(Reuters) — An ad campaign featuring an image of Adolf Hitler and linking Islam to Nazism could soon appear on Philadelphia-area buses after a court ruling this week that forces the regional transit authority to accept the campaign.
The ad’s sponsor, political blogger Pamela Geller, said on Friday she was pleased by a ruling by Philadelphia District Court Judge Mitchell Goldberg that a rejection of the ads would violate her First Amendment right of free speech.
“Jew-haters have been running anti-Semitic and anti-Israel ads on buses for years. We are responding,” she said in an email.
Geller is the founder of the American Freedom Defense Initiative, which the Southern Poverty Law Center lists as an anti-Muslim hate group.
The advertisement, which has already run in the transit systems of other U.S. cities, reads: “Islamic Jew-Hatred: It’s in the Quran.”
It contains a picture of the Nazi dictator meeting with a Palestinian Arab nationalist and Muslim leader in the 1920s and 1930s. The caption reads: “Adolf Hitler and his staunch ally, the leader of the Muslim world, Haj Amin al-Husseini.”
Ibrahim Hooper, a spokesman for Council on American-Islamic Relations, said Geller may have a constitutional right to “be a bigot” but her “intolerance” was harmful.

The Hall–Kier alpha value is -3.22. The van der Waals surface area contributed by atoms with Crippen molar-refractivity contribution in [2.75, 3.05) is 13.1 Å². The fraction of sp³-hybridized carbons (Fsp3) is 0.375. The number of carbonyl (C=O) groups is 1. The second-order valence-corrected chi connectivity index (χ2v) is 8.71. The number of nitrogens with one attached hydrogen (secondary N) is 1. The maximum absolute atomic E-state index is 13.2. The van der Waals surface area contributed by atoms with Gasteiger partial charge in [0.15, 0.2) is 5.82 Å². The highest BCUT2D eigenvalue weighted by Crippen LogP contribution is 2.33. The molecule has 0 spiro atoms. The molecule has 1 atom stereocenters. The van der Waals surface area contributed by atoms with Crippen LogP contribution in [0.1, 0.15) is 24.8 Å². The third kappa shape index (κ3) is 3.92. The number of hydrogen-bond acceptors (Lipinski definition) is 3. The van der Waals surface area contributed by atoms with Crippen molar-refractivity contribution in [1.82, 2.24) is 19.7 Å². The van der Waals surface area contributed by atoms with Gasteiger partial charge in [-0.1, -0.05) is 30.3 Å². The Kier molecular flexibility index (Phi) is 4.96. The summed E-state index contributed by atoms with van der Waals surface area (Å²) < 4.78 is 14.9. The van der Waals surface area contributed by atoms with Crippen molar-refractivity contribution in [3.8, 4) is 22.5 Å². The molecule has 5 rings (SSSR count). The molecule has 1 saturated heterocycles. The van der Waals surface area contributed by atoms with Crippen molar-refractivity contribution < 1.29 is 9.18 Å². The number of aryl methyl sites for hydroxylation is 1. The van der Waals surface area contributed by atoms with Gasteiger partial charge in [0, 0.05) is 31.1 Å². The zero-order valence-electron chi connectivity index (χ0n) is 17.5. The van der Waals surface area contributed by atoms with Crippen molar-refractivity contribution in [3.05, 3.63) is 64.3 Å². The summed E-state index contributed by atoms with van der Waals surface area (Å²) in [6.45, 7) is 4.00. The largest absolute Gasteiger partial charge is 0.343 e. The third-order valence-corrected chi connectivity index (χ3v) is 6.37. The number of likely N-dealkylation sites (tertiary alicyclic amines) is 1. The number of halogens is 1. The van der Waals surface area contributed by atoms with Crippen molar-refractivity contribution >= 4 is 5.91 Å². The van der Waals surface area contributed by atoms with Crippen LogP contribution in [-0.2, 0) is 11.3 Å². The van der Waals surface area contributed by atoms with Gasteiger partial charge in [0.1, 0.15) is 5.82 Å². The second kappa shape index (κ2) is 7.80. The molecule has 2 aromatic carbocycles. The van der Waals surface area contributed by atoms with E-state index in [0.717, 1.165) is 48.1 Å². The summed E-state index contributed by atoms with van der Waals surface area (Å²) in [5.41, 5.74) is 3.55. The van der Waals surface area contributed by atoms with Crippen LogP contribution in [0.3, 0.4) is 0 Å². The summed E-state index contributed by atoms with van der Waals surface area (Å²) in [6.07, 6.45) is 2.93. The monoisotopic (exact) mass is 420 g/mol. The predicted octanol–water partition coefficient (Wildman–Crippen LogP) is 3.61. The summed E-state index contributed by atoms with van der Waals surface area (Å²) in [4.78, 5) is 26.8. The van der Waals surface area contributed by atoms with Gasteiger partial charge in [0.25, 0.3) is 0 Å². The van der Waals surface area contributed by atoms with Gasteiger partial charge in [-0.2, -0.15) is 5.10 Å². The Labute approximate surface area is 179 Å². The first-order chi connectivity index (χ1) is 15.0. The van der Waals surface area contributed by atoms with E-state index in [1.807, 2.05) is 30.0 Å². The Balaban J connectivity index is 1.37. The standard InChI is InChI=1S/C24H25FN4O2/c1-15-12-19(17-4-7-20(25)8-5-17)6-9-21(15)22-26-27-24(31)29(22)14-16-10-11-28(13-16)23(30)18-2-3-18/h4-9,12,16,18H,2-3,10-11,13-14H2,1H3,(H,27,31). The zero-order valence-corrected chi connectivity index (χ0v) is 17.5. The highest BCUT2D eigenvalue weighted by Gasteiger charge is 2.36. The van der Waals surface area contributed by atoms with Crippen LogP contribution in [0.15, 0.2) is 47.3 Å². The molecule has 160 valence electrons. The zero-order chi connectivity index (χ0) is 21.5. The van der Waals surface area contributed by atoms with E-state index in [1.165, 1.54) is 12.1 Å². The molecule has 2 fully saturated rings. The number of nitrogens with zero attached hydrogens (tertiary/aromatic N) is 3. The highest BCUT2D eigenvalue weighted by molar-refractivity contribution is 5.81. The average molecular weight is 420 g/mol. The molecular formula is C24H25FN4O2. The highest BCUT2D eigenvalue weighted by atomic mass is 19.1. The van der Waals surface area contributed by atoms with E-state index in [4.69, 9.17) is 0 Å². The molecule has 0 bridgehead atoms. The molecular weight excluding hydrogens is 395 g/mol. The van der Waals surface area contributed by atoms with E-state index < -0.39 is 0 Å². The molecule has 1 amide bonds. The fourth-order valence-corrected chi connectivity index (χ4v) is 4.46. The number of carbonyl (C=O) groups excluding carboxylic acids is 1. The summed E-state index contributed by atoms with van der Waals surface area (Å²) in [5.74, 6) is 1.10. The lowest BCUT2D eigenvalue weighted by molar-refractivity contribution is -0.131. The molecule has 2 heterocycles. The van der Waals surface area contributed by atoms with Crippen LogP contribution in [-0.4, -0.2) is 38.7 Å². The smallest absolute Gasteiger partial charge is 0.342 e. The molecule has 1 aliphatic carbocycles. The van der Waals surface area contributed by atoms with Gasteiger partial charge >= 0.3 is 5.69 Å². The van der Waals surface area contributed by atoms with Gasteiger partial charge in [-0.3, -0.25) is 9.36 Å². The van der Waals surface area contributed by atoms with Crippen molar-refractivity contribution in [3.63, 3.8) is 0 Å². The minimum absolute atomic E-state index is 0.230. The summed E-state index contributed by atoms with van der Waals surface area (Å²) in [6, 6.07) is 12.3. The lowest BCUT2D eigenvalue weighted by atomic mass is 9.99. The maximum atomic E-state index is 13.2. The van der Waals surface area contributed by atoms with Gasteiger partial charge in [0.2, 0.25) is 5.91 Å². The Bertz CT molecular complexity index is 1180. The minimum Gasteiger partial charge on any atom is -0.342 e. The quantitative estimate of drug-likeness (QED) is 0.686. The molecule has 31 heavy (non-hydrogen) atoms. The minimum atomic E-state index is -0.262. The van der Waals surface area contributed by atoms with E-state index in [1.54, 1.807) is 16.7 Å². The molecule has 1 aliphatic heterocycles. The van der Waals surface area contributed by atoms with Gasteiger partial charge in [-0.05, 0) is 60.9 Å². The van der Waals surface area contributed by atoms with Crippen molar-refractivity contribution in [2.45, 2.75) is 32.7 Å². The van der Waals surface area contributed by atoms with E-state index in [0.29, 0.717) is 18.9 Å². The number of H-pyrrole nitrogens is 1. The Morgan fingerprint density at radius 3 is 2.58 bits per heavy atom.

“People of good will just need to get together and marginalize her type of anti-Muslim hatred,” he said.
Southeastern Pennsylvania Transit Authority is still trying to decide whether to appeal the ruling, said spokeswoman Jerri Williams.
She said the agency thought the ad may offend some customers, and Geller’s organization was unwilling to make changes to satisfy the transit agency’s reservations.
Geller said her organization spent $750,000 to run similar ads in New York, Boston, Chicago, Miami and Washington - and in San Francisco, where the city’s transit system ran its own ads to counter the blogger’s message. The Philadelphia campaign would cost $100,000, she said.